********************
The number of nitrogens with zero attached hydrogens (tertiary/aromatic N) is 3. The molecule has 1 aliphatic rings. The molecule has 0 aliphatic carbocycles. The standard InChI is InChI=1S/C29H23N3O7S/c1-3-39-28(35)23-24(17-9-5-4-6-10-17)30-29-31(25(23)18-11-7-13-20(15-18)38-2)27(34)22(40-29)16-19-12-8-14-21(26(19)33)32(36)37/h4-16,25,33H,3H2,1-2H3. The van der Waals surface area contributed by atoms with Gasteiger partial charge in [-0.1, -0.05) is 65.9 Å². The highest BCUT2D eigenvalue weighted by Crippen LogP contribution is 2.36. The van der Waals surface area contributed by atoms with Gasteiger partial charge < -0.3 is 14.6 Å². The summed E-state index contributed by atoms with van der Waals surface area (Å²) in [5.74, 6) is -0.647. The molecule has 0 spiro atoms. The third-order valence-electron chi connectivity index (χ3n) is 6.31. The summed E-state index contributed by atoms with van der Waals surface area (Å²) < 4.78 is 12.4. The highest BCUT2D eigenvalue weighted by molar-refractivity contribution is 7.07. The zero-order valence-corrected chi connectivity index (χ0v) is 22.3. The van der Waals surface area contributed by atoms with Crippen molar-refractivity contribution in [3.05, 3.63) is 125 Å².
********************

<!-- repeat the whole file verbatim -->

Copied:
The number of nitrogens with zero attached hydrogens (tertiary/aromatic N) is 3. The molecule has 1 aliphatic rings. The molecule has 0 aliphatic carbocycles. The standard InChI is InChI=1S/C29H23N3O7S/c1-3-39-28(35)23-24(17-9-5-4-6-10-17)30-29-31(25(23)18-11-7-13-20(15-18)38-2)27(34)22(40-29)16-19-12-8-14-21(26(19)33)32(36)37/h4-16,25,33H,3H2,1-2H3. The van der Waals surface area contributed by atoms with Gasteiger partial charge in [-0.1, -0.05) is 65.9 Å². The highest BCUT2D eigenvalue weighted by Crippen LogP contribution is 2.36. The van der Waals surface area contributed by atoms with Gasteiger partial charge < -0.3 is 14.6 Å². The summed E-state index contributed by atoms with van der Waals surface area (Å²) in [5.74, 6) is -0.647. The molecule has 0 spiro atoms. The third-order valence-electron chi connectivity index (χ3n) is 6.31. The summed E-state index contributed by atoms with van der Waals surface area (Å²) < 4.78 is 12.4. The highest BCUT2D eigenvalue weighted by molar-refractivity contribution is 7.07. The zero-order valence-corrected chi connectivity index (χ0v) is 22.3. The van der Waals surface area contributed by atoms with Crippen molar-refractivity contribution in [3.05, 3.63) is 125 Å².